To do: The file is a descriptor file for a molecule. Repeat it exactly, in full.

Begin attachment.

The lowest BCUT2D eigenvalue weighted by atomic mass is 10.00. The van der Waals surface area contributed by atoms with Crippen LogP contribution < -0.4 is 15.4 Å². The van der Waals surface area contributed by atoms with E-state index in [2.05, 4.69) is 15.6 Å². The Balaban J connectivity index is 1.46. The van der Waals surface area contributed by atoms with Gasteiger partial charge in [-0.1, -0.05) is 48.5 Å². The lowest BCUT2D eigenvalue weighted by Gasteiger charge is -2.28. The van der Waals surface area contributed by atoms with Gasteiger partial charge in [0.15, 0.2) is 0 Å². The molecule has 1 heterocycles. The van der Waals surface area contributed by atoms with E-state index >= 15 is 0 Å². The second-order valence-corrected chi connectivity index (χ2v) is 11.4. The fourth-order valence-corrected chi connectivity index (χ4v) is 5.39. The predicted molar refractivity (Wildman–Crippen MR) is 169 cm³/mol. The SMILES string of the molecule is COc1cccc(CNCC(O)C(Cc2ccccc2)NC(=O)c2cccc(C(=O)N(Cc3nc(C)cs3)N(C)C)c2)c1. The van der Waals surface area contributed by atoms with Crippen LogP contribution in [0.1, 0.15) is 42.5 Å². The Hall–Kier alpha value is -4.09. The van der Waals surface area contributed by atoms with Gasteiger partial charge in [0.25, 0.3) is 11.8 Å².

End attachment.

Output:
The lowest BCUT2D eigenvalue weighted by atomic mass is 10.00. The van der Waals surface area contributed by atoms with Crippen LogP contribution < -0.4 is 15.4 Å². The van der Waals surface area contributed by atoms with E-state index in [2.05, 4.69) is 15.6 Å². The Balaban J connectivity index is 1.46. The van der Waals surface area contributed by atoms with Gasteiger partial charge in [-0.1, -0.05) is 48.5 Å². The lowest BCUT2D eigenvalue weighted by Gasteiger charge is -2.28. The van der Waals surface area contributed by atoms with Gasteiger partial charge in [0.15, 0.2) is 0 Å². The molecule has 1 heterocycles. The van der Waals surface area contributed by atoms with E-state index >= 15 is 0 Å². The second-order valence-corrected chi connectivity index (χ2v) is 11.4. The fourth-order valence-corrected chi connectivity index (χ4v) is 5.39. The predicted molar refractivity (Wildman–Crippen MR) is 169 cm³/mol. The SMILES string of the molecule is COc1cccc(CNCC(O)C(Cc2ccccc2)NC(=O)c2cccc(C(=O)N(Cc3nc(C)cs3)N(C)C)c2)c1. The van der Waals surface area contributed by atoms with Crippen LogP contribution in [0.1, 0.15) is 42.5 Å². The Hall–Kier alpha value is -4.09. The van der Waals surface area contributed by atoms with Gasteiger partial charge in [0.25, 0.3) is 11.8 Å².